Other common names
Extensor tendon rupture
Who does it affect?
Why does it happen?
When a finger is forcibly stubbed, the end finger joint (distal interphalangeal joint) bends forwards quite suddenly. This causes the tendon on the back of the finger that straightens the end joint to pull off the bone. Usually it pulls off without a piece of bone but sometimes it can pull of a fragment.
Sudden inability to fully straighten the end finger joint and the joint is held in a bent position.
You will be asked to try and straighten your end finger joint. You will not be able to do this, no matter how hard you try.
An x-ray is required to see whether the tendon has pulled off a piece of bone. This will dictate treatment.
The vast majority of mallet finger injuries do not need an operation. If an x-ray reveals the tendon has pulled off a large fragment of bone, then this may however require surgery. If the x-ray shows the tendon has just pulled away without a fragment of bone, a non-operative approach will yield satisfactory results in most people. A splint is applied to the front of the finger (pulp side) to straighten the joint. It is worn for 6-8 weeks constantly. It can be removed for washing, but it is vital the finger is held straight at the end finger joint by a helper; otherwise the healing tendon will become undone.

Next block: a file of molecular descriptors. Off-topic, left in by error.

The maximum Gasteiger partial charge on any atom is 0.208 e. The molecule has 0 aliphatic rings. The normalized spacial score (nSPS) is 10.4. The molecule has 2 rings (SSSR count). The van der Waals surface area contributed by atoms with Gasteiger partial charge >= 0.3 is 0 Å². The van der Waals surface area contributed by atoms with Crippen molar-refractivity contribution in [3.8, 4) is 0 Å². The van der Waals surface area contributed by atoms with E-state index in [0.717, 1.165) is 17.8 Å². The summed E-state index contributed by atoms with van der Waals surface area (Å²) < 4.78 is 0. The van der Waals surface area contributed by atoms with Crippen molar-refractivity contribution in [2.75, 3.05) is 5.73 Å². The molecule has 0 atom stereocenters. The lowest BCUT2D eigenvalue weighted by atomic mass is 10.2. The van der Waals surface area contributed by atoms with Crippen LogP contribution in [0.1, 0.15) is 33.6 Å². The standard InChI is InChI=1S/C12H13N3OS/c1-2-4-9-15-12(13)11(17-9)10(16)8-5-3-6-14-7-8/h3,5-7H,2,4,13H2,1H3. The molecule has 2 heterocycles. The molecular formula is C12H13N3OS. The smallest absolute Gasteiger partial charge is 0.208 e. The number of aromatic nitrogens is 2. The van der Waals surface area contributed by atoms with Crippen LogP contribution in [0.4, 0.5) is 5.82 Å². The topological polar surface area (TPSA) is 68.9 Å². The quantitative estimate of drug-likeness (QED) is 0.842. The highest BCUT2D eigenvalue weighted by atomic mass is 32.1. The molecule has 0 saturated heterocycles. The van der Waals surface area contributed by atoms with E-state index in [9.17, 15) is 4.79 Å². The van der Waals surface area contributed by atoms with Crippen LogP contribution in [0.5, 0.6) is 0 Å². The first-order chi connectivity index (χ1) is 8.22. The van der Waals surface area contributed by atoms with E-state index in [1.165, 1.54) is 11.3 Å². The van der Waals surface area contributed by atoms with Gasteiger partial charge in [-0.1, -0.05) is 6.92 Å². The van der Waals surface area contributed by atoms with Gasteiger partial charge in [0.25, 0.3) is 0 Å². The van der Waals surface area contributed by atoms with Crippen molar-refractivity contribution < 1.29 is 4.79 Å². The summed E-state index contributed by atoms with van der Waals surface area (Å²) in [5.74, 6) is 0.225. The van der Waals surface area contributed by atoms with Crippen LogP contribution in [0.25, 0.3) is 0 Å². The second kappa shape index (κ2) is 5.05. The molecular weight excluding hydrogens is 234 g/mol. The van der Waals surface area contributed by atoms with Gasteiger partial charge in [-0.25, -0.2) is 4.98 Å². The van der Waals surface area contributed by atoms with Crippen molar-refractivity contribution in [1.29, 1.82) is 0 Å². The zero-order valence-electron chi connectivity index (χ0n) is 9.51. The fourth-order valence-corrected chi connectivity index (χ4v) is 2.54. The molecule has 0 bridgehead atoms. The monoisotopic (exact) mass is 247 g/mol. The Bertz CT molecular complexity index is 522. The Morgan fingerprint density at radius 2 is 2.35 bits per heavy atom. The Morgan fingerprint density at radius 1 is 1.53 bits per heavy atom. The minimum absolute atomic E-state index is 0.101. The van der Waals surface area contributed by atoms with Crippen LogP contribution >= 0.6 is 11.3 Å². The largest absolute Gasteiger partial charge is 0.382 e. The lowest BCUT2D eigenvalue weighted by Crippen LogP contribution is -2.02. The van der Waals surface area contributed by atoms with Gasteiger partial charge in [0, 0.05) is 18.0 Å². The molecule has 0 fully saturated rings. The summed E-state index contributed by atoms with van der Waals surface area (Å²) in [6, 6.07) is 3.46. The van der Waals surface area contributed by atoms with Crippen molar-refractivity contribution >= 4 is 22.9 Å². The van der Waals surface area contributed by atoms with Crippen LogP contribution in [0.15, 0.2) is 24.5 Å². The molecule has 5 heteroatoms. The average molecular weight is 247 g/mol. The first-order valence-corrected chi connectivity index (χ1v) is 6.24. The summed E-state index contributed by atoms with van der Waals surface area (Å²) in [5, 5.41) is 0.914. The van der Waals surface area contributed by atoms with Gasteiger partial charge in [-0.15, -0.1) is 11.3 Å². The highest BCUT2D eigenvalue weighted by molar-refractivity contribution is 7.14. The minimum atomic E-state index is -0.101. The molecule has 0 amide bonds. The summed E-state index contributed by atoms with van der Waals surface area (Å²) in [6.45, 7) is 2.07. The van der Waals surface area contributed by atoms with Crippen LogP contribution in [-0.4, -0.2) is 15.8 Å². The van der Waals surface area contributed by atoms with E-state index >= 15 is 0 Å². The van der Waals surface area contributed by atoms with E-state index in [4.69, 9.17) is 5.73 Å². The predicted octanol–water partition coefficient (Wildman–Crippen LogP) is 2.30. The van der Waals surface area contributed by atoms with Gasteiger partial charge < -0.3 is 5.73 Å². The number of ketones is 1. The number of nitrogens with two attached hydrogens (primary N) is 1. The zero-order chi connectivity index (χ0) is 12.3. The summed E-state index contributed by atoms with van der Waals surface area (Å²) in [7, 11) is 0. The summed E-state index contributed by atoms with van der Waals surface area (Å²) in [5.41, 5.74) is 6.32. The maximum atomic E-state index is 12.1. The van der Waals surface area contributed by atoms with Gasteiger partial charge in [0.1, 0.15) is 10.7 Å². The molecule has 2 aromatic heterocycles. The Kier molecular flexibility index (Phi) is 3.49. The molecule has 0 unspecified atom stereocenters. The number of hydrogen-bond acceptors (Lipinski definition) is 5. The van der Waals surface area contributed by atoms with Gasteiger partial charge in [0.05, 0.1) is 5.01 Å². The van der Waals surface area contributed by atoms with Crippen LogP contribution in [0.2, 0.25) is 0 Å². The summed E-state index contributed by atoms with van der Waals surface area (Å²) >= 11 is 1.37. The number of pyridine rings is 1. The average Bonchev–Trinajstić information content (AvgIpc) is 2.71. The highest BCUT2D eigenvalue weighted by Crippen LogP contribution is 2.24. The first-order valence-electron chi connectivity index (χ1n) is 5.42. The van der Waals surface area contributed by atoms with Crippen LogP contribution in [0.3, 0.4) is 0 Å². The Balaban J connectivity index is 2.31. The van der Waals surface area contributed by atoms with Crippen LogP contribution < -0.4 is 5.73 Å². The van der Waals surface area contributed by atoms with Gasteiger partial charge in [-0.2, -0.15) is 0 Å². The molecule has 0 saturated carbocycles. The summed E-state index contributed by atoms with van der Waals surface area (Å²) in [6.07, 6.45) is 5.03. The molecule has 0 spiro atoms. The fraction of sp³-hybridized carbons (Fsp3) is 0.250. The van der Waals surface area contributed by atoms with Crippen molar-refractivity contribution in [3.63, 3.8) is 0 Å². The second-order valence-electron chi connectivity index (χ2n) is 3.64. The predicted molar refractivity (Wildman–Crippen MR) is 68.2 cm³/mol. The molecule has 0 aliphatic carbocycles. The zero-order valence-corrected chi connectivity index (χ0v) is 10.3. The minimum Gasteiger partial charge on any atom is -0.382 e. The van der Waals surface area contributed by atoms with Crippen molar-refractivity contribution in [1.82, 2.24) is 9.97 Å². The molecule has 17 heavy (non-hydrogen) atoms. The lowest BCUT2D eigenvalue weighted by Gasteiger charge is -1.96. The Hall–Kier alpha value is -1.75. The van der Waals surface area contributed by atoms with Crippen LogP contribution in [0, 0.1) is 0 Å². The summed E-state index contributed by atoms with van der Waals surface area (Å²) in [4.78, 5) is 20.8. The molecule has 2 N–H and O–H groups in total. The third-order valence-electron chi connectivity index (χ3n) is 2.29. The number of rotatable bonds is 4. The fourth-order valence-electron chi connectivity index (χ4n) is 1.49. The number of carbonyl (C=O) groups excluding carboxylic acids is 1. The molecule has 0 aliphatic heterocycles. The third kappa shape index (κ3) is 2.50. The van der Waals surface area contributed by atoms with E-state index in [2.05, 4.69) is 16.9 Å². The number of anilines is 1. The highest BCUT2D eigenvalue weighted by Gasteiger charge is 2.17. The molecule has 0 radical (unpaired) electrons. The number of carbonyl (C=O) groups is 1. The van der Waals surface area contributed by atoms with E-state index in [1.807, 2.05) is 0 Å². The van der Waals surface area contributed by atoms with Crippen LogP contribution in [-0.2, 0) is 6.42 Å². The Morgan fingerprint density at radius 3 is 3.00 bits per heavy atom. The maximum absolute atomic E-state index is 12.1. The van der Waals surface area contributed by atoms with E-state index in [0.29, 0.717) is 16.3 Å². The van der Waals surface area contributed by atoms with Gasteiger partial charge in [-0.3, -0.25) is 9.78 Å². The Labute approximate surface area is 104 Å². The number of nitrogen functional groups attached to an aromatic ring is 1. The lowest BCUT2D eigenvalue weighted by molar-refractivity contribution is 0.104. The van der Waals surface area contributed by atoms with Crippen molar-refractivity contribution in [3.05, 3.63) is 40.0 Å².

When the x-ray reveals a large bone fragment has pulled off with the tendon an operation may be required.
Surgery is done as a day case procedure usually under local anaesthetic and takes about 10 minutes. The surgery can be performed using fine wires that hold the bone fragments back in place. The wires can be inserted percutaneously through small1mm stab incisions. The wires are left in place for 4 to 6 weeks and are removed in the clinic with little discomfort
Over 90% are happy with the result. However complications can occur.
- If a splint is worn the skin may become irritated. This requires regular washing but care to keep the finger straight whilst doing this.
- This may be a recurrence of the dropped finger or what is called a swan neck deformity. This deformity is the mallet appearance of the end finger joint combined with a bending backwards of the middle knuckle joint the proximal interphalangeal joint (PIPJ). On side profile it has the appearance of a swan's neck. There are surgical options to improve both these complications.